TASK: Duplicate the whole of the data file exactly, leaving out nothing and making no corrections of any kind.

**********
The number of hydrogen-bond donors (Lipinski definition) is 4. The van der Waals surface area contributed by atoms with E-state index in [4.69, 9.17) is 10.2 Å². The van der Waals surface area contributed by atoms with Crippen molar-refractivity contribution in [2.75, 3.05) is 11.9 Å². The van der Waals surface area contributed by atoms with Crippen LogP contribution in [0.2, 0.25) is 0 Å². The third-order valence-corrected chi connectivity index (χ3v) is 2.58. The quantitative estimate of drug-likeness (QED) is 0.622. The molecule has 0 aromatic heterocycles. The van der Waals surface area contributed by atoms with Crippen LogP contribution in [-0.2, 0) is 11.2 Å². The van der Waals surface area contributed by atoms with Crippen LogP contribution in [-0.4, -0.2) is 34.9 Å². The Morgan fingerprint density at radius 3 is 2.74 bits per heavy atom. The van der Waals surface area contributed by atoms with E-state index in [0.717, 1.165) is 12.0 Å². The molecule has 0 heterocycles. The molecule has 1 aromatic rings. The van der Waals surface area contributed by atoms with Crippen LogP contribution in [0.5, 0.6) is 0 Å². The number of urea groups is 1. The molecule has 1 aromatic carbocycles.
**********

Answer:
The number of hydrogen-bond donors (Lipinski definition) is 4. The van der Waals surface area contributed by atoms with E-state index in [4.69, 9.17) is 10.2 Å². The van der Waals surface area contributed by atoms with Crippen molar-refractivity contribution in [2.75, 3.05) is 11.9 Å². The van der Waals surface area contributed by atoms with Crippen LogP contribution in [0.2, 0.25) is 0 Å². The third-order valence-corrected chi connectivity index (χ3v) is 2.58. The quantitative estimate of drug-likeness (QED) is 0.622. The molecule has 0 aromatic heterocycles. The van der Waals surface area contributed by atoms with Crippen LogP contribution in [-0.2, 0) is 11.2 Å². The van der Waals surface area contributed by atoms with Crippen LogP contribution in [-0.4, -0.2) is 34.9 Å². The Morgan fingerprint density at radius 3 is 2.74 bits per heavy atom. The van der Waals surface area contributed by atoms with E-state index in [0.717, 1.165) is 12.0 Å². The molecule has 0 heterocycles. The molecule has 1 aromatic rings. The van der Waals surface area contributed by atoms with Crippen LogP contribution in [0.5, 0.6) is 0 Å². The number of urea groups is 1. The molecule has 1 aromatic carbocycles.